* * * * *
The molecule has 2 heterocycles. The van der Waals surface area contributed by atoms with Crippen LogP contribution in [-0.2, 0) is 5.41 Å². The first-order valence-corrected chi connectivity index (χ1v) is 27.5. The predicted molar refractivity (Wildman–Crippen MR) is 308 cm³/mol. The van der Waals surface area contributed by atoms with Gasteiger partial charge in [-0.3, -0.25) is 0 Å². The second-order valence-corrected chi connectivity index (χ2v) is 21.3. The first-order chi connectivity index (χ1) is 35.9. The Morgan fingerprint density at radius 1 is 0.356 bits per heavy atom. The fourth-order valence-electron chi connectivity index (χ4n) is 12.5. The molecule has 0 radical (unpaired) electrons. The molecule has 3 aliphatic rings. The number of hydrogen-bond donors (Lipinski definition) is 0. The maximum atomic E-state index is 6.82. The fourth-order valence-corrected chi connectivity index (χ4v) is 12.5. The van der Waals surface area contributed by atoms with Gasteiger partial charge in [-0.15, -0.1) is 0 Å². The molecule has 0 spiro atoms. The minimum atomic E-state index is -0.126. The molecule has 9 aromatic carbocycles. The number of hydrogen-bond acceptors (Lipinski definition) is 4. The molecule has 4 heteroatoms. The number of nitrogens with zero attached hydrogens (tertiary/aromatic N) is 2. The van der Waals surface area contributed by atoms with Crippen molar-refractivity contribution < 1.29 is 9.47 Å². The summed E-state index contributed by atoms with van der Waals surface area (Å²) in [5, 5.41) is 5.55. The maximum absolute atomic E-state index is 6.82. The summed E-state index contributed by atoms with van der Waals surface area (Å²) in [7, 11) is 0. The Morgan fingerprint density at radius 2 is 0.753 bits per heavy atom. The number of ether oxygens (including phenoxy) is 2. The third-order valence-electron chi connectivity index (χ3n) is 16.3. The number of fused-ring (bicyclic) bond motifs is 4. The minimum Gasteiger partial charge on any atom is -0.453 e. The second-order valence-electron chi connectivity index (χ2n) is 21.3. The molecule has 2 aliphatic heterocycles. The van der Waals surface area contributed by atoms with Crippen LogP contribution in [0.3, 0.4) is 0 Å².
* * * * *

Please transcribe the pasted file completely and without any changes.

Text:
The molecule has 2 heterocycles. The van der Waals surface area contributed by atoms with Crippen LogP contribution in [-0.2, 0) is 5.41 Å². The first-order valence-corrected chi connectivity index (χ1v) is 27.5. The predicted molar refractivity (Wildman–Crippen MR) is 308 cm³/mol. The van der Waals surface area contributed by atoms with Gasteiger partial charge in [-0.3, -0.25) is 0 Å². The second-order valence-corrected chi connectivity index (χ2v) is 21.3. The first-order chi connectivity index (χ1) is 35.9. The Morgan fingerprint density at radius 1 is 0.356 bits per heavy atom. The fourth-order valence-electron chi connectivity index (χ4n) is 12.5. The molecule has 0 radical (unpaired) electrons. The molecule has 3 aliphatic rings. The number of hydrogen-bond donors (Lipinski definition) is 0. The maximum atomic E-state index is 6.82. The fourth-order valence-corrected chi connectivity index (χ4v) is 12.5. The van der Waals surface area contributed by atoms with Gasteiger partial charge in [-0.15, -0.1) is 0 Å². The molecule has 0 spiro atoms. The minimum atomic E-state index is -0.126. The molecule has 9 aromatic carbocycles. The number of hydrogen-bond acceptors (Lipinski definition) is 4. The molecule has 4 heteroatoms. The number of nitrogens with zero attached hydrogens (tertiary/aromatic N) is 2. The van der Waals surface area contributed by atoms with Crippen molar-refractivity contribution < 1.29 is 9.47 Å². The summed E-state index contributed by atoms with van der Waals surface area (Å²) in [5, 5.41) is 5.55. The maximum absolute atomic E-state index is 6.82. The summed E-state index contributed by atoms with van der Waals surface area (Å²) in [7, 11) is 0. The Morgan fingerprint density at radius 2 is 0.753 bits per heavy atom. The number of ether oxygens (including phenoxy) is 2. The third-order valence-electron chi connectivity index (χ3n) is 16.3. The number of fused-ring (bicyclic) bond motifs is 4. The minimum Gasteiger partial charge on any atom is -0.453 e. The second-order valence-electron chi connectivity index (χ2n) is 21.3. The molecule has 2 aliphatic heterocycles. The van der Waals surface area contributed by atoms with Crippen LogP contribution in [0.3, 0.4) is 0 Å².